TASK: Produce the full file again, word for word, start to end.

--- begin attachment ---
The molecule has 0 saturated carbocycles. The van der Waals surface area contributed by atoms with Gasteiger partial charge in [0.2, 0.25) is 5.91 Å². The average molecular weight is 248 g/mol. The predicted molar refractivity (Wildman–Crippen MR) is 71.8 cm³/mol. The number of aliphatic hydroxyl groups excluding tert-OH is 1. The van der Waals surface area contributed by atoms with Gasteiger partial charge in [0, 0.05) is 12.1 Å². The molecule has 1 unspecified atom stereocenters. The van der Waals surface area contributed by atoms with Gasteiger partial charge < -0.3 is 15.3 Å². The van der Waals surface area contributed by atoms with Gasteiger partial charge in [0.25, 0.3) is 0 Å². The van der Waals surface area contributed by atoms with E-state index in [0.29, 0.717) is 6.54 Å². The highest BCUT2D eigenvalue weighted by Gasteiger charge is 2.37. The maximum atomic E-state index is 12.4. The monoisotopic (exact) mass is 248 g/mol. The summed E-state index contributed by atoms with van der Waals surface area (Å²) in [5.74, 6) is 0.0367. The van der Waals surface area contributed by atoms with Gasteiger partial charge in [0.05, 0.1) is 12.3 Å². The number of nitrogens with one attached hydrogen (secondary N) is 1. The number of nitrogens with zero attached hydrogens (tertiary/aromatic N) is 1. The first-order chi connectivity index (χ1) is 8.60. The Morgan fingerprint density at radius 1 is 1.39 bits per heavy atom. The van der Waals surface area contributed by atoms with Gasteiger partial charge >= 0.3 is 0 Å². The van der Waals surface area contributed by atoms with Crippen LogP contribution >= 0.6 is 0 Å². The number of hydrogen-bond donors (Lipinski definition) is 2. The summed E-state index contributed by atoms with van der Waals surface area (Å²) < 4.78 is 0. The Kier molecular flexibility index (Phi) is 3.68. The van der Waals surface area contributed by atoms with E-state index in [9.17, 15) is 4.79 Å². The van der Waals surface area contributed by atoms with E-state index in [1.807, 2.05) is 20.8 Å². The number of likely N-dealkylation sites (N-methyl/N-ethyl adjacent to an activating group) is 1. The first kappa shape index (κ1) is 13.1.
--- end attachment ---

The molecule has 0 saturated carbocycles. The van der Waals surface area contributed by atoms with Gasteiger partial charge in [0.2, 0.25) is 5.91 Å². The average molecular weight is 248 g/mol. The predicted molar refractivity (Wildman–Crippen MR) is 71.8 cm³/mol. The number of aliphatic hydroxyl groups excluding tert-OH is 1. The van der Waals surface area contributed by atoms with Gasteiger partial charge in [0, 0.05) is 12.1 Å². The molecule has 1 unspecified atom stereocenters. The van der Waals surface area contributed by atoms with Gasteiger partial charge < -0.3 is 15.3 Å². The van der Waals surface area contributed by atoms with Gasteiger partial charge in [0.25, 0.3) is 0 Å². The van der Waals surface area contributed by atoms with E-state index in [0.29, 0.717) is 6.54 Å². The highest BCUT2D eigenvalue weighted by Gasteiger charge is 2.37. The maximum atomic E-state index is 12.4. The monoisotopic (exact) mass is 248 g/mol. The summed E-state index contributed by atoms with van der Waals surface area (Å²) in [5.74, 6) is 0.0367. The van der Waals surface area contributed by atoms with Gasteiger partial charge in [0.05, 0.1) is 12.3 Å². The number of nitrogens with one attached hydrogen (secondary N) is 1. The number of nitrogens with zero attached hydrogens (tertiary/aromatic N) is 1. The first-order chi connectivity index (χ1) is 8.60. The Morgan fingerprint density at radius 1 is 1.39 bits per heavy atom. The van der Waals surface area contributed by atoms with Gasteiger partial charge >= 0.3 is 0 Å². The van der Waals surface area contributed by atoms with Crippen LogP contribution >= 0.6 is 0 Å². The number of hydrogen-bond donors (Lipinski definition) is 2. The summed E-state index contributed by atoms with van der Waals surface area (Å²) < 4.78 is 0. The Kier molecular flexibility index (Phi) is 3.68. The van der Waals surface area contributed by atoms with E-state index in [9.17, 15) is 4.79 Å². The van der Waals surface area contributed by atoms with E-state index in [1.807, 2.05) is 20.8 Å². The number of likely N-dealkylation sites (N-methyl/N-ethyl adjacent to an activating group) is 1. The first kappa shape index (κ1) is 13.1.